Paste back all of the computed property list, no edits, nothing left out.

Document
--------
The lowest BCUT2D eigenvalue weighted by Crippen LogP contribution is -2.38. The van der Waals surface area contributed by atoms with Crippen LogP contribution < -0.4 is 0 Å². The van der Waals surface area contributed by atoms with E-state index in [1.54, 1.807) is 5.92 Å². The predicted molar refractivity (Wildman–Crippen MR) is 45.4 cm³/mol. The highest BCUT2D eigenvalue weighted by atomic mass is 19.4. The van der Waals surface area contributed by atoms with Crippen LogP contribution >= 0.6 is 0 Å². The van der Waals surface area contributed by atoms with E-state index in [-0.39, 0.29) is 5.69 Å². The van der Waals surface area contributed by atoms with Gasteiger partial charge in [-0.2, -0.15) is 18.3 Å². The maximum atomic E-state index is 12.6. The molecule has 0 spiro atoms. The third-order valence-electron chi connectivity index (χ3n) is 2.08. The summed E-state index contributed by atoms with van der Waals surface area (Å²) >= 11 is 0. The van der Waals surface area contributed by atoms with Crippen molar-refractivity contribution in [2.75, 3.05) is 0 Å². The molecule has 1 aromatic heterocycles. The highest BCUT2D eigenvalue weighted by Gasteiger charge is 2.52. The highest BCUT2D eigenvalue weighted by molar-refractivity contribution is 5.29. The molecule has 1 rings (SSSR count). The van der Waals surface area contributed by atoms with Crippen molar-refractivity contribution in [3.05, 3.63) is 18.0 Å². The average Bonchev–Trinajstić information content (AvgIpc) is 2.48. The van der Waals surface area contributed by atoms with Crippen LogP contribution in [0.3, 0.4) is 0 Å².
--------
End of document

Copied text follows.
The lowest BCUT2D eigenvalue weighted by Crippen LogP contribution is -2.38. The van der Waals surface area contributed by atoms with Crippen LogP contribution < -0.4 is 0 Å². The van der Waals surface area contributed by atoms with E-state index in [1.54, 1.807) is 5.92 Å². The predicted molar refractivity (Wildman–Crippen MR) is 45.4 cm³/mol. The highest BCUT2D eigenvalue weighted by atomic mass is 19.4. The van der Waals surface area contributed by atoms with Crippen LogP contribution >= 0.6 is 0 Å². The van der Waals surface area contributed by atoms with E-state index in [-0.39, 0.29) is 5.69 Å². The van der Waals surface area contributed by atoms with Gasteiger partial charge in [-0.2, -0.15) is 18.3 Å². The maximum atomic E-state index is 12.6. The molecule has 0 spiro atoms. The third-order valence-electron chi connectivity index (χ3n) is 2.08. The summed E-state index contributed by atoms with van der Waals surface area (Å²) >= 11 is 0. The van der Waals surface area contributed by atoms with Crippen molar-refractivity contribution in [2.75, 3.05) is 0 Å². The molecule has 1 aromatic heterocycles. The highest BCUT2D eigenvalue weighted by Gasteiger charge is 2.52. The highest BCUT2D eigenvalue weighted by molar-refractivity contribution is 5.29. The molecule has 1 rings (SSSR count). The van der Waals surface area contributed by atoms with Crippen molar-refractivity contribution in [3.05, 3.63) is 18.0 Å². The average Bonchev–Trinajstić information content (AvgIpc) is 2.48. The van der Waals surface area contributed by atoms with Crippen LogP contribution in [0.3, 0.4) is 0 Å².